By Greg Moses
With the joyful news of an Ibrahim family reunion tonight–as father Salaheddin returns home from his lockup in Haskell–we remember two other families of Palestinian heritage whose lives were trashed by hardline immigration enforcement.
First we remember the Suleiman family whose deportation to Jordan has exiled twin citizens of the USA age four.
“They definitely would like to come back,” says Riad Hamad of the Palestine Children’s Welfare Fund, who purchased the plane tickets that allowed the family to leave at their own expense.
“They didn’t want to leave the country, but they did want to live, and that’s why they left,” explained Hamad over the phone Friday afternoon. The 61-year-old father of the family, Adel, was receiving such inhumane treatment in Oklahoma jails that he feared for his life.
Adel was born into a Palestinian refugee camp during the 1948 displacement of the Palestinian people, then in 1967 he was driven from the West Bank by war. And in 1991 he fled Kuwait when the first Gulf War hit there. Now he waits for his furniture to catch up to him in Amman, Jordan after being thrown out of the USA.
In Dallas, Adel and his spouse had their future before them.
“They had just purchased their first house,” says Hamad. “They put down $20,000.” Now the furniture from that house is all they have. Hamad will have the furniture shipped to them next week.
“This is a disaster for them,” says Hamad. “The furniture will provide a sense of continuity.”
Are they interested in returning to the USA?
“Yes they are,” says Hamad quickly. “It’s not like they wanted to leave the country.”
A relative who saw Adel at the Dallas airport on Jan. 29 as he was being deported with his exiled daughters said he looked like a famine picture.
The pre-dawn operation that uprooted Adel from his American dream was called “Return to Sender.” But who sent Adel to America? And why should he not be invited to return with profound apologies from even the President himself?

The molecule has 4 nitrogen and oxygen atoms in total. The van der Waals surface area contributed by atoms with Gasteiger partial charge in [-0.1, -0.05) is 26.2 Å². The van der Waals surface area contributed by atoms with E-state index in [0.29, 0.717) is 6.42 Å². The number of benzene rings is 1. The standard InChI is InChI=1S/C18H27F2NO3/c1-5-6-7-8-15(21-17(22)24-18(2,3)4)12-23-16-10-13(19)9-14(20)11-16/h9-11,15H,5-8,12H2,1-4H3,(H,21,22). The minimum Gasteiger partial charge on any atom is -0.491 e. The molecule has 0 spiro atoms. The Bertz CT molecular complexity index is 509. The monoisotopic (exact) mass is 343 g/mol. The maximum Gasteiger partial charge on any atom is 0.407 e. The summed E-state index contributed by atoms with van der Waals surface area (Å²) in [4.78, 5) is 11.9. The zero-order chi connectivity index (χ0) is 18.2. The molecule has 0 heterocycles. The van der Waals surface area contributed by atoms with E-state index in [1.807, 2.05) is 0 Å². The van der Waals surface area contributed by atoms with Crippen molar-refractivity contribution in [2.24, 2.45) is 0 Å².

Hamad remembers trying to cheer up 17-year-old Ayman Suleiman, who was worried what would happen to his education.
“I told him I have paid tuition for 20 Palestinian students to complete college and I would pay for his too,” says Hamad. “When Ayman heard me promise him an education, he dropped his head down for a minute or so to hide his tears.”
“Get to Jordan, I told him. Find a high school and tell me about your college plans.”
When Immigration and Customs Enforcement abruptly notified Hazahza family relatives Wednesday night that a mother and son would be release from the T. Don Hutto prison, Hamad was called to pick them up.
Hamad knew the mother, Juma, because he had brought her favorite food to prison–Zaazatr. From the prison authorities she requested a tomato, “but she didn’t see a tomato in three months.”
As Hamad drove Juma and her 11-year-old son, Mohammad, from the Hutto prison he heard the boy ask, “Mama am I dreaming?” First thing he asked for was a hamburger.
Juma and Mohammad were last reported resting at the home of a relative in Dallas after a long night of driving made necessary because airlines would not issue them tickets since they lacked proper identification upon release.
The rest of the Hazahza family sits at the prison in Haskell–father Radi and four adult children: 18-year-old Ahmad, 19-year-old Suzan, and 23-year-olds Mirvat and Hisham. They are the ones to free next.
As for the Ibrahim children who tonight will see their father for the first time since early November, Hamad remembers the first time he saw them.
“I saw those children behind bars and I was not allowed to touch them,” he said.
“Even if I was a donkey with no feelings, I would hear this story and be moved.
As a child in Beirut more than forty years ago, Riad Hamad would look out the window at camps filled with white tents.
“What are those tents, Daddy?”
“Those are the Palestinians, Riad. They are waiting to return home.”
Note: to see daily videos from Palestine via laptops that Hamad has donated, visit marhabafrompalestine.com